Add $16 Billion to Obama's Bailout of the Cuban Dictatorship

Tuesday, December 8, 2015
In 2000, there were 400 foreign companies operating in Cuba through minority joint ventures with the Castro regime, which is the only permissible legal vehicle for foreign companies to invest in Cuba.

By 2013, there were only 190 left.

In the last five years, European and Canadian investors saw over $1 billion arbitrarily frozen in Cuban banks by the government, while the CEOs of various foreign companies with extensive business dealings with the Castro regime have been arrested. Some are still sitting in jail -- without charges.

Stage left -- then came President Obama.

On December 17, 2014, Obama embraced the Castro dictatorship and gave it his official "seal of approval" -- or (at best) that is how foreign investors have interpreted it.

Since then, the level of risk tolerance for business with Cuba's dictatorship has dramatically risen, foreign tourist arrivals on the island have broken the three million mark and the red-carpet has been rolled out for Raul Castro from Rome to New York City.

(Meanwhile, repression in Cuba and refugee outflows have exponentially risen to historic levels -- a damning corollary to note.)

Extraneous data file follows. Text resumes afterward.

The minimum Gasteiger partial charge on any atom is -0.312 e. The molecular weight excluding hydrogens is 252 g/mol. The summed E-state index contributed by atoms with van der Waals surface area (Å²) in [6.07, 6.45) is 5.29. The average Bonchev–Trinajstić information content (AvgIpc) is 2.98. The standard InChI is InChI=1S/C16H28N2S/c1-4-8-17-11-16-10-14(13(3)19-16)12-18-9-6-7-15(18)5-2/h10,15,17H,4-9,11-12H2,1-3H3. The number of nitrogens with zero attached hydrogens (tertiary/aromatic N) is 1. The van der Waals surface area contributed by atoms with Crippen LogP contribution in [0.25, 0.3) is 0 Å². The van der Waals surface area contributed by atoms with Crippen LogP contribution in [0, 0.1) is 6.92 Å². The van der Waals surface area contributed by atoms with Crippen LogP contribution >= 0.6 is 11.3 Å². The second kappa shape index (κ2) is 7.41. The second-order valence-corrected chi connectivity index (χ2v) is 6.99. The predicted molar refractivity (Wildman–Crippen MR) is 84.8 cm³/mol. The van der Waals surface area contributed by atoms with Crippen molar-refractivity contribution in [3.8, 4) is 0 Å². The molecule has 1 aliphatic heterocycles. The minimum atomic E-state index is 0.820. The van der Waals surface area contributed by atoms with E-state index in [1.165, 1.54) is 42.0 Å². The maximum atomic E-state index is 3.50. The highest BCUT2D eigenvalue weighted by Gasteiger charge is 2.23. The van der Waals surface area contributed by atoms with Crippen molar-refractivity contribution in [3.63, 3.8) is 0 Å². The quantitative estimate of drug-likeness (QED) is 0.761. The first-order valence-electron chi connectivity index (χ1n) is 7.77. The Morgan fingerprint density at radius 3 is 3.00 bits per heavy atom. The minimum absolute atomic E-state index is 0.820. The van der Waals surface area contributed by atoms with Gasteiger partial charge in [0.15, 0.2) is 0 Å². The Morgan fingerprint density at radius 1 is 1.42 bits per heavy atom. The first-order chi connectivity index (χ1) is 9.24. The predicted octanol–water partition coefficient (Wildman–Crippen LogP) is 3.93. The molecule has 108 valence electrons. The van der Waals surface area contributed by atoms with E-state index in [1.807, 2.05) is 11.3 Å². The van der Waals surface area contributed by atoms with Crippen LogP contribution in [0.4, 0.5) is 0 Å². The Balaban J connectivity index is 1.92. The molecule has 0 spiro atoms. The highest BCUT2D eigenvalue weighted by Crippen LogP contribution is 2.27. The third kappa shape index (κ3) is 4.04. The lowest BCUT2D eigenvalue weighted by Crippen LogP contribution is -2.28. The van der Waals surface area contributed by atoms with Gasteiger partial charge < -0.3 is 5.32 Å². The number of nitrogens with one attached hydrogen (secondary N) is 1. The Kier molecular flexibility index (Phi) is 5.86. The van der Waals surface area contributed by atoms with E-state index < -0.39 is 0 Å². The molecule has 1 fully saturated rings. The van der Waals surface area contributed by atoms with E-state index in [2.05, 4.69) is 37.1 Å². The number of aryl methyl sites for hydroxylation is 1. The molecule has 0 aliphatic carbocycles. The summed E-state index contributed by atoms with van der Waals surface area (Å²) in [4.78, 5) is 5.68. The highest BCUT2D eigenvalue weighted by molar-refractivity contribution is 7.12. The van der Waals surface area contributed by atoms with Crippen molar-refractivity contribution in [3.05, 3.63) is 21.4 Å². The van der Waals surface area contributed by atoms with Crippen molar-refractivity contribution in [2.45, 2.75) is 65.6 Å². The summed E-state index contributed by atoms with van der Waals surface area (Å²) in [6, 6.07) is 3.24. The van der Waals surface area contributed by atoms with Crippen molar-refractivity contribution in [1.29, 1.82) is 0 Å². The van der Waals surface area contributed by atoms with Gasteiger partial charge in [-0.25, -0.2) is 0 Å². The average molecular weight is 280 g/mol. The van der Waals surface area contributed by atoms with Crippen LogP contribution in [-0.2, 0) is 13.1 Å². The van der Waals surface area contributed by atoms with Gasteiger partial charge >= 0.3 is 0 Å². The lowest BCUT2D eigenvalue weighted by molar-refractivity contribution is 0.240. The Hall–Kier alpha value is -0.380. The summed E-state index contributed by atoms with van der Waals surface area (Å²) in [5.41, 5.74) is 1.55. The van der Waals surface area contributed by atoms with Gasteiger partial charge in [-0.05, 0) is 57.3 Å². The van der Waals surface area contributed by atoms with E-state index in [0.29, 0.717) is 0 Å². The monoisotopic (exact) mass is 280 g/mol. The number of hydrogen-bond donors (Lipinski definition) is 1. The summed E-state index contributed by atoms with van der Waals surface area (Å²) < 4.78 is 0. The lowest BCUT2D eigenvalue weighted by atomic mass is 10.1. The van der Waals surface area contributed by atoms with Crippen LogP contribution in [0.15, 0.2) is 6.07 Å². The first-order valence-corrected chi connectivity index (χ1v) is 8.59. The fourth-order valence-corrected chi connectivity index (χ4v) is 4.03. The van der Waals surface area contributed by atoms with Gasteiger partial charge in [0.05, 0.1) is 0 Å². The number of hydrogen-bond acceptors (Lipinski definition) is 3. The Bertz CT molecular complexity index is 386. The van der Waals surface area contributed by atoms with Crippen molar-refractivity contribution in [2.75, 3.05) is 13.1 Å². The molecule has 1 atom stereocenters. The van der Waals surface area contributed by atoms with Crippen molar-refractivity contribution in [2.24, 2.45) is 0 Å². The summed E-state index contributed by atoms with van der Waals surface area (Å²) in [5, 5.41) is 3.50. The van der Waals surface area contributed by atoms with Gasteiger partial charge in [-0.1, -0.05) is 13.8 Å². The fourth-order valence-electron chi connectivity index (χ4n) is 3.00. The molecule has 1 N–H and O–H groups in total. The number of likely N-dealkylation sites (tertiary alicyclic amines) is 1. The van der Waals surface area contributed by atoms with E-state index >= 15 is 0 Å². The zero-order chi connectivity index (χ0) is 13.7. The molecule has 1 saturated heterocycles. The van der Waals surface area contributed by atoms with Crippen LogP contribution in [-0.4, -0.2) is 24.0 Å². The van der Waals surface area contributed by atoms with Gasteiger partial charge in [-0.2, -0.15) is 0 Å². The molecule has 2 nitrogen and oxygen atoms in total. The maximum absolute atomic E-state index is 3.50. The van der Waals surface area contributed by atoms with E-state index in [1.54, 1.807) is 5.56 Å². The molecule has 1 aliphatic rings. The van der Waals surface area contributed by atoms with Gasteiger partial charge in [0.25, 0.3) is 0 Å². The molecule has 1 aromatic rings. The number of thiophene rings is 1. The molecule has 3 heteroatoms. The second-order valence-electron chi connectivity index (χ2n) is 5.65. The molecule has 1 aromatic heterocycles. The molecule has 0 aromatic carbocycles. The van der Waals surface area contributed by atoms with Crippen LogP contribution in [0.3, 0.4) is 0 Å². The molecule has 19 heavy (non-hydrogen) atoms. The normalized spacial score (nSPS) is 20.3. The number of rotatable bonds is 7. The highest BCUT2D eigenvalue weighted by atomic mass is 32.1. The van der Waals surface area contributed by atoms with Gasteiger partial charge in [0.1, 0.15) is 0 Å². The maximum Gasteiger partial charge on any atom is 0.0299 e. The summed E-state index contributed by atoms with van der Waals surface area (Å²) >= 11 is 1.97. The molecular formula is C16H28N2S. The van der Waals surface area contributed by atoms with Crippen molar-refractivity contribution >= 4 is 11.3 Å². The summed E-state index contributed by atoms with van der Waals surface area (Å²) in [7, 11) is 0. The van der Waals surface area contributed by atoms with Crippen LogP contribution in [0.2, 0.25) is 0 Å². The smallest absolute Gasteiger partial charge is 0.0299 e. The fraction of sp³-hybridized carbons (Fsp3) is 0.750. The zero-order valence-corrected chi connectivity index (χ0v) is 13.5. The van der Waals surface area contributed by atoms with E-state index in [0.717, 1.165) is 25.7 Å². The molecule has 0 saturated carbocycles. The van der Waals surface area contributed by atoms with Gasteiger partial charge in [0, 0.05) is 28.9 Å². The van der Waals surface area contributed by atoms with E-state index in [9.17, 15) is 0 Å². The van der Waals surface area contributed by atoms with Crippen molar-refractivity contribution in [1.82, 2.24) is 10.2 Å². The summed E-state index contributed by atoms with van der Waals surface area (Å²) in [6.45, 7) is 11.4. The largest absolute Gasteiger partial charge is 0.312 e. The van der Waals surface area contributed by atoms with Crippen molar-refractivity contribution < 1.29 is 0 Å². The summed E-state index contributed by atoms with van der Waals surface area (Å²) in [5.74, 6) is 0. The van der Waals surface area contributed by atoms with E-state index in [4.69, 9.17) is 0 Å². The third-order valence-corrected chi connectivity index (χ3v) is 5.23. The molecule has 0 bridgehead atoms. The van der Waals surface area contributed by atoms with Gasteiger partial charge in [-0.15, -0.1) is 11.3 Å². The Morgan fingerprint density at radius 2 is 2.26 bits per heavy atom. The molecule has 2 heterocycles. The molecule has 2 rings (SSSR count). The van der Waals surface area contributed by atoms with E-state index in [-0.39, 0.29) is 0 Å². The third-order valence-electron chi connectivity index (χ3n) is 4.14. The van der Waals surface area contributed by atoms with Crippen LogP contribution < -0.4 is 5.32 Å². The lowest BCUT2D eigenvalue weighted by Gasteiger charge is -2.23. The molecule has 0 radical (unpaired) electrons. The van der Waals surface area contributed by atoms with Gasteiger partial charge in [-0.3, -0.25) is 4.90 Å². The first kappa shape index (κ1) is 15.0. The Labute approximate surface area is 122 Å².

Raul Castro went from a bankrupt dictator to one of Time Magazine's "100 Most Influential People in the World."

Foreign creditors have also joined in Obama's "celebration" of Raul.

Yesterday, it was reported that the Paris Club of creditor nations was close to finalizing a deal restructuring Castro's $16 billion debt with the group.

The deal would "forgive" $11 billion of Castro's debt, while the remaining $5 billion would feature "reinvestment" terms -- meaning that it will be "paid" by Castro (on his terms) with the condition that it's then "reinvested" into his military monopolies.

Again, why such generosity towards this repressive totalitarian dictatorship?

As Reuters explained, "most of the creditors are willing to show flexibility due to their increased interest in doing business in Cuba following the Communist-run island's detente with the United States."

Aw, that's so nice -- add $16 billion to Obama's bailout of the Cuban dictatorship.

Can't wait to be lectured by the Obama Administration about how this will "empower" and somehow "super-duper, trickle-down" to the island's "cuentapropistas" -- who sell chachkas with no property or contractual rights, nor have any right to engage in foreign trade and investment.